Union questions whether Frontier will split-off fiber assets as part of its re-org plan

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The Communications Workers of America raises red flags with the FCC that Frontier may be looking at splitting off its fiber assets as part of its bankruptcy reorganization. (Getty Images)

The Communications Workers of America (CWA) and The Utility Reform Network (TURN) filed comments with the FCC on Thursday that raised concerns that Frontier may split off its fiber assets, among other items, as part of its restructuring plan.

RELATED: Frontier Communications drops into Chapter 11 bankruptcy

Frontier Communications filed for bankruptcy on April 14 to kick-start a prearranged $10 billion debt-cutting proposal backed by its bondholders. Frontier announced it had entered into a Restructuring Support Agreement (RSA) with bondholders representing more than 75% of its $11 billion outstanding unsecured bonds. Frontier's goal was to reduce its debt by more than $10 billion. Frontier filed in the U.S. Bankruptcy Court for the Southern District of New York.

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The CWA represents 8,000 Frontier employees, most of which are technicians and call center employees.

The CWA and TURN raised red flags with the FCC that the some of the shareholders are trying to spin off of the more profitable fiber assets as part of a "virtual separation" plan.

"Frontier’s application asserts that there will be no change in control of the company. However, a group of shareholders who have been publicly identified as owning close to 50% of Frontier bonds have been closely coordinating in negotiations with the company and share legal representation in the bankruptcy process," the CWA and TURN said in Thursday's press release. "This group, which includes vulture fund Elliott Management and Franklin Resources, may continue to coordinate post-bankruptcy and exert control over the decisions of the company."

RELATED: As bankruptcy looms, Frontier laments lack of fiber

Frontier didn't respond to emails Friday morning that asked what "virtual separation" meant. Earlier this year, Frontier blamed a lack of investment in fiber as one of the main reasons it was under financial duress

The letter to the FCC said splitting off Frontier's fiber assets from its legacy, copper-based assets would lead to upgrades in the former, but not in the latter areas. The CWA and TURN acknowledged in their letter to the FCC that the "virtual separation" mentioned in Frontier's Fourth Amended Plan wasn't clearly defined, "but could result in significant changes to Frontier's operations."

"This is appears to refer to a separation of Frontier’s fiber deployment from its non-fiber operations, including perhaps provision of retail services such as broadband and routine operations in the company’s 'legacy' or copper areas," CWA and TURN said in their letter to the FCC. "CWA and TURN are concerned that 'virtual separation' could have an effect on the quality and reliability of service received by Frontier’s customers, as well as Frontier’s ability to achieve the Commission’s broadband goals.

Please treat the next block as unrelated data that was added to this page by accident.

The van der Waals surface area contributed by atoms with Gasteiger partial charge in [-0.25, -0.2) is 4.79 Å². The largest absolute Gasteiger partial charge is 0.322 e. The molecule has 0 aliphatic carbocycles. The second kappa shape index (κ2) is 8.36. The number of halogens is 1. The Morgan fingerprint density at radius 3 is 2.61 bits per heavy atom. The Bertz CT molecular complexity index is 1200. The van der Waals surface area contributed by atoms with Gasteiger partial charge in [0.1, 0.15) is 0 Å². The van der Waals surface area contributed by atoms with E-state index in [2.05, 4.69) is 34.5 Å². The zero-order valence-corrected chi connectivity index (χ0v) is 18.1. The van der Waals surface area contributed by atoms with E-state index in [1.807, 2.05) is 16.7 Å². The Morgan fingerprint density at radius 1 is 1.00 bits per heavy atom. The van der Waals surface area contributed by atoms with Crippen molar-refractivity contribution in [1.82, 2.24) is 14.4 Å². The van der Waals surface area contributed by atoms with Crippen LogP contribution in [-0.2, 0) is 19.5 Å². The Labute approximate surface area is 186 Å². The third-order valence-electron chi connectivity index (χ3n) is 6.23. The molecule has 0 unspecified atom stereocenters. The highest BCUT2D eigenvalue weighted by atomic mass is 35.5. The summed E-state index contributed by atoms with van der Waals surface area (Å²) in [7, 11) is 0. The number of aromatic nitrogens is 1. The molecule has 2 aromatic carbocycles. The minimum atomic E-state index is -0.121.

"To better understand this term, and its effects on Frontier’s operations and customers, CWA and TURN believe it would be necessary for the Commission to review numerous documents that were not filed with the Commission."

Frontier’s April 15 Restructuring Term Sheet, dated April 15, 2020, which was not filed with the Commission, included a footnote concerning “virtual separation.”

"Within 14 days after the RSA Effective Date, the advisors to the Company Parties will provide to the advisors to the Consenting Noteholders (on a professionals’ eyes only basis) a detailed timeline with respect to the Virtual Separation and will provide updates to the advisors to the Consenting Noteholders (on a professionals’ eyes only basis) not less frequently than monthly as to progress with respect to the Company Parties’ efforts in connection therewith.”

The letter to the FCC from CWA and TURN said: "The virtual separation appears to set up a structure through which Frontier could seek to capture the revenues from fiber deployments for investors, potentially depriving retail operations of necessary cash flows, personnel, and other resources."

"The Commission should obtain all copies of analyses or timelines that the Applicants have provided to agents of the Consenting Noteholders. Only by obtaining these documents (on an ongoing basis) can the Commission develop insights into the potential outcomes of Applicants’ 'virtual separation; plans."

While CWA and TURN don't know what "virtual separation" means, they said it was important "to understand the implications of such a separation on Frontier’s participation in the federal broadband deployment programs including the Rural Digital Opportunity Fund (RDOF) auction."

RELATED: Charter throws its hat into RDOF ring, which could be bad news for CenturyLink and Frontier

Frontier filed its Third Amended Plan of Reorganization with the bankruptcy court on June 29. The Third Amended plan was approved by Frontier's senior noteholders during a vote in July. On Aug. 17, Frontier filed its Fourth Amended Plan, which the CWA and TURN said made "significant changes in financing and other arranges to incorporate terms of a settlement reached with Frontier's secured creditors."

The Fourth Amended Plan was scheduled to be reviewed during a Friday hearing in the bankruptcy court.